Owing to the fire, the trams were unable to run for several hours on Wednesday morning, the heat having damaged the apparatus at the corner of Westcourt-street.

The origin of the fire is shrouded in mystery, The damage, in each instance, is covered by insurance.

The "Two Sawyers" belongs to Mr. W. J. Palmer, of Sheerness, the leases being Messrs. Frederick Leney and Sons, Limited. The occupier, Mr. H. Gaunt, was on the point of relinquishing the tenancy.


This pub is one in the list of my "Project 2014."

As such I have found a picture of the pub, but to date have no other information. Local knowledge, further pictures, and licensee information would be appreciated.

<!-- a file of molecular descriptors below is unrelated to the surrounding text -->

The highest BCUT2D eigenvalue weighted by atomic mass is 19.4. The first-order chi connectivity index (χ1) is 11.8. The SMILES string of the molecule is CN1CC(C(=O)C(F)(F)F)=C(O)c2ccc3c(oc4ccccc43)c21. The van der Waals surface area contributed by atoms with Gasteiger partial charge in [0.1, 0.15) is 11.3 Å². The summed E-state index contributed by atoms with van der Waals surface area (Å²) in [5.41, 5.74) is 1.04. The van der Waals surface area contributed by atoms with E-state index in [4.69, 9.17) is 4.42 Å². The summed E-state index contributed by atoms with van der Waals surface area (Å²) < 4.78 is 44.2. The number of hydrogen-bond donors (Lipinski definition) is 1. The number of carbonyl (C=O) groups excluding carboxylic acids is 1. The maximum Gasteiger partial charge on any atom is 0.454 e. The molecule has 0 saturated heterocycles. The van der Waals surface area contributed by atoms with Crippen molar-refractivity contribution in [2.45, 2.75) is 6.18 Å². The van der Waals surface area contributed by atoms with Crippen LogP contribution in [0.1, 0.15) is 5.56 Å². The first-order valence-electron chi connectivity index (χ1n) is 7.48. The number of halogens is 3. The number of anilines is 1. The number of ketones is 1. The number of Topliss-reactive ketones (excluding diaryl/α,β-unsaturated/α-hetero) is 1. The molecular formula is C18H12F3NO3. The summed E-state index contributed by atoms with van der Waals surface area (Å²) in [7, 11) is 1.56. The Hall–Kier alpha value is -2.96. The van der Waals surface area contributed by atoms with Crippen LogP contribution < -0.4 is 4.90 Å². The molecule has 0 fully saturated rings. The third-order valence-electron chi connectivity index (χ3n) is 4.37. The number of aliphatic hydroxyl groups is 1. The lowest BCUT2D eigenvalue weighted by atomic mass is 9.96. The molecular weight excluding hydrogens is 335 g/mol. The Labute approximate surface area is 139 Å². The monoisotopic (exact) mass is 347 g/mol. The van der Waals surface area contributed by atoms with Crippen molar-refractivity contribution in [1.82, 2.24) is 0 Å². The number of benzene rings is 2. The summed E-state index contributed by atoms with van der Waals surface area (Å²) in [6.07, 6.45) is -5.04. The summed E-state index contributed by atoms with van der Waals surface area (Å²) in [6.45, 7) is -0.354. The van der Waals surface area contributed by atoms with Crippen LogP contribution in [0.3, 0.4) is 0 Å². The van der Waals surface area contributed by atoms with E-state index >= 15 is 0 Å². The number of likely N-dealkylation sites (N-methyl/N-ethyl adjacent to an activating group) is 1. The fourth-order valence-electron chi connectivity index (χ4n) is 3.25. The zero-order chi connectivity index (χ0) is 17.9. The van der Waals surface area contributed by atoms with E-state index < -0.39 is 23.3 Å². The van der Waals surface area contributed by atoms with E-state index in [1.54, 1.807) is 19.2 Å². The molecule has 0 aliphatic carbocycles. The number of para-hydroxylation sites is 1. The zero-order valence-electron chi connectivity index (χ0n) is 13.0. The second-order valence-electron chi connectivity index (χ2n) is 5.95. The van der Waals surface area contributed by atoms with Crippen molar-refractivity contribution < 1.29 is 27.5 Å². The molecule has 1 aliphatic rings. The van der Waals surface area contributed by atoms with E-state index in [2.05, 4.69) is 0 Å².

I will be adding the historical information when I find or are sent it, but this project is a very big one, and I do not know when or where the information will come from.

All emails are answered.



PALMER William 1766-69

PALMER Mrs (wife) 1769+

PALMER Susannah 1828-32+ Pigot's Directory 1828-29Pigot's Directory 1832-34

KENNETT William Gilbert 1840+

DEATH William Richard 1855+

TAYLOR Henry 1858-61+ (age 30 in 1861Census)

WRAITH Charles Albert 1872+

TOWN Henry Town 1874-82 (also Job & Postmaster age 55 in 1881Census)

BURRELL George Alfred 1891-1913+ (also Hair Dresser at High Street age 26 in 1891Census)

BURRELL Mercy Mary Ann 1911-22  (also Hair Dresser & Draper at 3 High Street widow age 45 in 1911Census)

BOORMAN Arthur 1930-38+


Pigot's Directory 1828-29From the Pigot's Directory 1828-29

Pigot's Directory 1832-34From the Pigot's Directory 1832-33-34



If anyone should have any further information, or indeed any pictures or photographs of the above licensed premises, please email:-